Rose: I assume this goes back to the 1940s when the United Nations were founded. There was this idea of “linear history” and people hoped that every nation on earth would henceforth develop in accordance with the rules of the United Nations. One would just have to wait a while. It was taboo, even then, to talk about cultural differences. Immigration to western Europe started during the 1960s. We then thought: those immigrants will integrate somehow if they stay long enough. I am not talking about immigrants from Italy or Spain here, I am talking about those from the third world. When it became clear that they wouldn’t integrate, the multi-cultural model was invented. The original assumption was: “one day they will become like us” but now this became: “They are just different and we have to respect that, their culture is just as valid as ours irrespective of their values.” Added to this were a bad conscience from our colonial past, European self hatred and more. Finally, it became accepted opinion that these people are difficult to integrate, but not because they have a different culture, but because we are racists and imperialists; it is our fault, not theirs. That was the dominant discourse – until now. Now it is becoming clear to many, that the multicultural idea doesn’t work. This is an insight to which the cartoon controversy has made a contribution.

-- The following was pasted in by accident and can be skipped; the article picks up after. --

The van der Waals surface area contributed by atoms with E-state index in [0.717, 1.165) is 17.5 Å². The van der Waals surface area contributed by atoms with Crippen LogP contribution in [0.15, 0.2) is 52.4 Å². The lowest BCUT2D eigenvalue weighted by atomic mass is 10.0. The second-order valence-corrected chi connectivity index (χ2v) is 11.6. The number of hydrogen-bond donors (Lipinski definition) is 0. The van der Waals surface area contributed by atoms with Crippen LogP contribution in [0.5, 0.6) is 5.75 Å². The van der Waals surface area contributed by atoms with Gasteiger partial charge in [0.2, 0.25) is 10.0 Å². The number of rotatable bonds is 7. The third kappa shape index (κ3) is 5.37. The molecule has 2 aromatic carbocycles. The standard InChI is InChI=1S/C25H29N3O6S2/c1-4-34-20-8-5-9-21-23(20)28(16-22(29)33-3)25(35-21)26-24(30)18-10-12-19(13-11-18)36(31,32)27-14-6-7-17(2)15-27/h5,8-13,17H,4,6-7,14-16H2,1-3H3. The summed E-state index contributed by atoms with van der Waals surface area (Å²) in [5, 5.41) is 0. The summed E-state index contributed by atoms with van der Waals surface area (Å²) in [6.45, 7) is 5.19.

SPIEGEL ONLINE: You have been accused of publishing the cartoons simply to provoke.

Rose: Complete nonsense. You could not have been more naïve than we were. When Salman Rushdie wrote the Satanic Verses he new that he could insult or offend some people. We were quite innocent. We new that Islam forbade depictions of the prophet but assumed that this would only be valid within Islam and for Muslims. It would never have occurred to us that they would try force their rules onto us. When the cartoonists drew those cartoons they did what they have been doing every day: they made fun of people, groups and ideas. In this sense we were really experiencing a clash of cultures, and for many this was an eye opener.


SPIEGEL ONLINE: What have the Danes learned from these events?

Rose: The same what a Chinese politician told Richard Nixon when he got asked about his opinion about the French revolution: “to early to tell.” Our recent experiences will have a very long lasting effect. And I really think that it is too early for a final analysis. Many are still in a state of shock. There is however one conclusion we can reach right now: there is an increasing tendency towards self censorship, not only in Denmark and there is a desire to avoid conflict.


SPIEGEL ONLINE: Are you proud of your place in history?

Rose: No, for me it matters that we were unequivocal in our position: for freedom and against censorship. The more I think about it, the less I understand what so many people got so enraged about.


SPIEGEL ONLINE: Would you do the same thing again?

Rose: I don’t accept this kind of question. If I now say “yes” it will sound arrogant, if I say “no” I would admit that we were wrong. Either would be inappropriate. It is as if you asked a rape victim if she would ever again wear a mini-skirt. One thing is certain though: this has been the most important political debate we have had in Denmark in the last few decades. For us it was like the 11 September only in a freedom of speech context.